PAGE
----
Reply

2 Lesley May 10, 2010 at 8:42 am

“And that hunger makes them eat more, which they are then instructed to “balance” with a little more cardio the next day. ”

Great post! And 100% true. This quote especially stuck out to me…this is just the beginning of how people lose ‘normal’ workout habits and instead over-exercise, for really, nothing. (I’ve been there).

I’ve always been a cardio girl (I’m talking years) , but in January I started taking strength training classes at my gym and doing some jillian dvds. And I’ve never seen my body change so quickly…in a good way. Thanks for this post, I think it will help a lot of people struggling with the ‘cardio girl’ mindset.

Reply

3 Anne Bender May 10, 2010 at 8:46 am

I read a book some 15 years ago [good Lord!] when I was in my early 20’s about strength training while you do cardio [Bottoms Up! by Joyce Vedral]. The idea was to get your muscles pretty while you were losing the weight so when the fat was gone you would have pretty muscles waiting for you instead of a thin but still flabby version of yourself. Of course, knowing what to do and doing it are two very different things.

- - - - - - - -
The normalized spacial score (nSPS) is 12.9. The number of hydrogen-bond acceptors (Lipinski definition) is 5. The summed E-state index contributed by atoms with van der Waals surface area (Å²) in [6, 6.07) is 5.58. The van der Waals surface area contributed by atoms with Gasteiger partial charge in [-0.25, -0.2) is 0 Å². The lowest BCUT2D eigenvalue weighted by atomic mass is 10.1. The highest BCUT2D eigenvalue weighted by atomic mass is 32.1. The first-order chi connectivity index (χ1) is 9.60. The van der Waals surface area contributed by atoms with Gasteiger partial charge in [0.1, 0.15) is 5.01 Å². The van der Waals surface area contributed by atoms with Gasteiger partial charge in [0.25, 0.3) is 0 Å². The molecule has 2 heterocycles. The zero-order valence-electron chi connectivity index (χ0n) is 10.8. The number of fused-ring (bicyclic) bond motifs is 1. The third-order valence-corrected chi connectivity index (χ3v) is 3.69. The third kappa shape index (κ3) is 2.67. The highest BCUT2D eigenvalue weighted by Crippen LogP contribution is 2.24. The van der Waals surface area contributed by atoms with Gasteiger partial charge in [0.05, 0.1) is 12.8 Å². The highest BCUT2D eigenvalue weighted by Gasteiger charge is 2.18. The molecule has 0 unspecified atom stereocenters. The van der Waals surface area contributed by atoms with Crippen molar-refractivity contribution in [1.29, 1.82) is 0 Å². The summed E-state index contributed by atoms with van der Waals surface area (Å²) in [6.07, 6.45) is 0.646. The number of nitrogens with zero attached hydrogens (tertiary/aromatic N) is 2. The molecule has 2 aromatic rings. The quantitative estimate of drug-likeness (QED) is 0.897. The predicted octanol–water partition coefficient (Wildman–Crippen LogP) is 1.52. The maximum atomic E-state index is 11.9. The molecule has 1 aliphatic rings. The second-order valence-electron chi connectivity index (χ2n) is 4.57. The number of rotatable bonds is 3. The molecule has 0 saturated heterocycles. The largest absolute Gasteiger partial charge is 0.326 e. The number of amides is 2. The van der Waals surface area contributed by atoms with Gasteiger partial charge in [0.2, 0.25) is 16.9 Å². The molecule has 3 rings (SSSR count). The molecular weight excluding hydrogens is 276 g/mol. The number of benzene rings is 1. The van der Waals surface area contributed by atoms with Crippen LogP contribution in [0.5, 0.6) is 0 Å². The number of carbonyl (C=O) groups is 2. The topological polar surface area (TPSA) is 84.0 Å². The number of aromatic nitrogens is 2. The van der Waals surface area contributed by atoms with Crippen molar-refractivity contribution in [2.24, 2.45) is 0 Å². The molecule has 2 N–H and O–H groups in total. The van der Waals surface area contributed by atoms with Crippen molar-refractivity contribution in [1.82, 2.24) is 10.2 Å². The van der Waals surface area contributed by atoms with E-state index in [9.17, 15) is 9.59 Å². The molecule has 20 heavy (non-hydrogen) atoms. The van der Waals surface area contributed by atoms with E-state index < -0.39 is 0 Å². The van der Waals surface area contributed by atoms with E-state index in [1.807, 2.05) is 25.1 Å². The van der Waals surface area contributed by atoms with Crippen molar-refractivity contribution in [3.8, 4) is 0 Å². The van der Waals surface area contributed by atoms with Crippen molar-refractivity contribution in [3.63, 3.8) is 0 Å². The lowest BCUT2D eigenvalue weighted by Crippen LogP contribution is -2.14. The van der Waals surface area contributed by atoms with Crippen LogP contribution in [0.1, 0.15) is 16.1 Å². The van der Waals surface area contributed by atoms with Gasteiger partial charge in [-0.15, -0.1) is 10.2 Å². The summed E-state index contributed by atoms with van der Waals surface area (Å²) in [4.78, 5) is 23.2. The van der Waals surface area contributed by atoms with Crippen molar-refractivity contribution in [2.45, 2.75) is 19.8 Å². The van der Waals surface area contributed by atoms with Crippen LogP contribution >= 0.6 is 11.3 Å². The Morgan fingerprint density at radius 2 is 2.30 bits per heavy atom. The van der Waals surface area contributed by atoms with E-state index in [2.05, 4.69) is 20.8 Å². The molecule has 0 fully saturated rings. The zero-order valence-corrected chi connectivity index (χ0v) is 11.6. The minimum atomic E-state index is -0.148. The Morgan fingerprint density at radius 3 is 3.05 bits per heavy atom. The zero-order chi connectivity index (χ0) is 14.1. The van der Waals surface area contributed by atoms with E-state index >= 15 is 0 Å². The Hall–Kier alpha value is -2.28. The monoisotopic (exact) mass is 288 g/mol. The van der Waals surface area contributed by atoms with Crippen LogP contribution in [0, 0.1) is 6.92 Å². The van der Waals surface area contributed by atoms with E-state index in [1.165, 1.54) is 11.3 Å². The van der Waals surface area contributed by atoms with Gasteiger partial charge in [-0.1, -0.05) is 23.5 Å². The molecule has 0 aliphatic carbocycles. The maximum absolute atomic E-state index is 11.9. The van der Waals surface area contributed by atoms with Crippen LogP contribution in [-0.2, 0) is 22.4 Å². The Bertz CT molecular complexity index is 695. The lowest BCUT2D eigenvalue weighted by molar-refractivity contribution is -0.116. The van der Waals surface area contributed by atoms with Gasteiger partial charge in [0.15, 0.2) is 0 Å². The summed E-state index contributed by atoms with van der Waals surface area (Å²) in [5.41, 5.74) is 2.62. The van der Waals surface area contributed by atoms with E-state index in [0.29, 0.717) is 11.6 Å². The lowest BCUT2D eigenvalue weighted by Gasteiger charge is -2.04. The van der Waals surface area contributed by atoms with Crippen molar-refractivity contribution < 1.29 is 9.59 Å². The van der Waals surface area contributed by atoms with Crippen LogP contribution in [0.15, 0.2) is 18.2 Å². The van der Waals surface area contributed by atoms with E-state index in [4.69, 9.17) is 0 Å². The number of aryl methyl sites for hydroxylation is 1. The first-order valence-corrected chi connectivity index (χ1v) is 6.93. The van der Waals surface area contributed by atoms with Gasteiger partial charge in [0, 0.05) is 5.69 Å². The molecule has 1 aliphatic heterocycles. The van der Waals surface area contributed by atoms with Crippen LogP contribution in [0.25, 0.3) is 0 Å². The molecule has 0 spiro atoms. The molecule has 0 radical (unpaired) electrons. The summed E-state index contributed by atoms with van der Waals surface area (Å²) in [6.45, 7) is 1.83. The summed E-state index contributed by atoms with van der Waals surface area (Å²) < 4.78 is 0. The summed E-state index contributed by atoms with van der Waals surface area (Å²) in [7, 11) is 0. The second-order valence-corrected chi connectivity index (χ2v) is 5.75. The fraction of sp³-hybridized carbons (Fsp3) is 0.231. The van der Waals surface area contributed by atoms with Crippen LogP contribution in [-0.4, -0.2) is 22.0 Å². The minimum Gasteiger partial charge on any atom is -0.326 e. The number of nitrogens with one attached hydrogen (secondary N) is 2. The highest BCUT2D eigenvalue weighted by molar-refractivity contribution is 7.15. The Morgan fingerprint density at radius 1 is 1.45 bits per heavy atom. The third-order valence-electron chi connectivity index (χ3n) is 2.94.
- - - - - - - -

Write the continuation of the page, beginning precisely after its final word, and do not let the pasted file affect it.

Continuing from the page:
Reply

4 Zenlizzie May 10, 2010 at 8:54 am

I’ve always liked strength training, but never made it a priority because if I only had 45 min, I was going to do 45 min of cardio and skip the lifting. Also, I’ve also fallen into the “Nobody is going to see my abs, so why kill myself doing core exercises?” trap. But, because of magazines like Oxygen, I’ve come to really admire and want toned, visible muscles. I’ve never been afraid of getting “bulky” because I’m already bulky from being such a chunkster. And, also I think “bulky” muscles in women are a myth spread by the 1980’s cardio jazzercize freaks and fitness magazines.